"Dizziness" is a nonspecific term often used by patients to describe symptoms. The most common disorders lumped under this term include vertigo, nonspecific "dizziness," disequilibrium, and presyncope. The first and most important step in the evaluation is to fit the patient into one of these more specific categories.
The general approach to dizziness is reviewed here. The evaluation of vertigo and presyncope (the evaluation of which is the same as the syncope evaluation) are discussed in detail separately. (See "Approach to the patient with vertigo" and "Evaluation of syncope in adults".)
The reported proportion of patients with various etiologies of dizziness in community surveys , primary care setting [2,3], the emergency department [4-8], and the specialized dizzy clinic [9-13] are remarkably similar: approximately 40 percent of dizzy patients have peripheral vestibular dysfunction; 10 percent have a central brainstem vestibular lesion; 15 percent have a psychiatric disorder; and 25 percent have other problems, such as presyncope and disequilibrium (table 1). The diagnosis remains uncertain in approximately 10 percent. The distribution of causes varies with age. The elderly have a higher incidence of central vestibular causes of vertigo (approaching 20 percent), most often due to stroke. Psychiatric conditions and presyncope account for more dizziness in younger individuals.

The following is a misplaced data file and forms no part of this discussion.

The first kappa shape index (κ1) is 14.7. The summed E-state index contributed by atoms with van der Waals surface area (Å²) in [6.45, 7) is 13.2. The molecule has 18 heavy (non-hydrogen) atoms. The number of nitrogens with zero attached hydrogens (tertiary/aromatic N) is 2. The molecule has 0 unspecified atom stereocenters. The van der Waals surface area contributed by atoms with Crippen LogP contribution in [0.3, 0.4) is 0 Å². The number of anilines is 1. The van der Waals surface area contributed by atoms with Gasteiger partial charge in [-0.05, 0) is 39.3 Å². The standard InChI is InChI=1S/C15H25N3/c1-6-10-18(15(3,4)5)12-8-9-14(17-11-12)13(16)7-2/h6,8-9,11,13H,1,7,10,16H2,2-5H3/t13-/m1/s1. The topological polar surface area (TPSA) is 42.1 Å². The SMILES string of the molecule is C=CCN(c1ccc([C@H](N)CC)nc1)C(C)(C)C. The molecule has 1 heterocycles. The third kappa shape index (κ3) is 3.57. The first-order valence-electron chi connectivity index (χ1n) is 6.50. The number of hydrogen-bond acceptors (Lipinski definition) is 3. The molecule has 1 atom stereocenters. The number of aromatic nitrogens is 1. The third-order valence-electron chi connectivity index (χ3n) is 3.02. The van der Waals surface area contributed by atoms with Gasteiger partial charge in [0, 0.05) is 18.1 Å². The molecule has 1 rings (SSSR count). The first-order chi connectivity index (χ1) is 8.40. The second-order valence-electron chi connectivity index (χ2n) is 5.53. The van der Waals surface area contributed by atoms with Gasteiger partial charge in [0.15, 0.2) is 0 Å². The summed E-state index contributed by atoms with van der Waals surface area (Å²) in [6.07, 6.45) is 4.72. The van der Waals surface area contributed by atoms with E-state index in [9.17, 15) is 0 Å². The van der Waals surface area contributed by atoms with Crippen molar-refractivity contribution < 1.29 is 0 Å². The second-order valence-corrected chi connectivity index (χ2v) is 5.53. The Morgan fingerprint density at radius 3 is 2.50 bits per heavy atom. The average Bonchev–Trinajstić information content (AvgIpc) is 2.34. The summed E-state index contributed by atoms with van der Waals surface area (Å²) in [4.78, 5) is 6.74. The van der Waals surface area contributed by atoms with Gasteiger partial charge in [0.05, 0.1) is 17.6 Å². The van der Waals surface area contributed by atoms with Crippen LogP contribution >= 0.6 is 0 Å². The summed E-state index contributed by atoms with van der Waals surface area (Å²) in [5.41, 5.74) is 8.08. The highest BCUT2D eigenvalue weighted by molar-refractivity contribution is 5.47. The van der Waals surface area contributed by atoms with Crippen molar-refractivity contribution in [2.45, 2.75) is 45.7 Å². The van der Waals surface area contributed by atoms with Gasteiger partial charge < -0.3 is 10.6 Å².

The patient's description is critical for establishing the etiology of dizziness. In one series, the history was most sensitive for identifying vertigo (87 percent), presyncope (74 percent), psychiatric disorders (55 percent), and disequilibrium (33 percent) . The physical examination generally confirmed but did not make the diagnosis. Positional changes in symptoms, orthostatic blood pressure and pulse changes, observation of gait, and detection of nystagmus were most helpful on physical examination . Most psychiatric disorders were not detected prior to standardized psychological testing using the diagnostic interview schedule (DIS). Not surprisingly, no patients volunteered the likelihood of a psychiatric cause of dizziness.
Asking open-ended questions, listening to the patient's description of his or her symptoms, and checking and gathering additional information from specific questions should allow the clinician to form a hypothesis regarding the type of dizziness. As an example, a patient who says "I nearly blacked out" might be asked "Do you mean you nearly fainted?" An affirmative reply elicits another checking question, "So you felt you were passing out?" Checking the hypothesis by placing the symptom into context, including its time course, provoking and aggravating factors, concurrent symptoms, age, pre-existing conditions, and the findings on physical examination will narrow the differential, and allow the clinician to decide on the need for further testing and/or evaluation.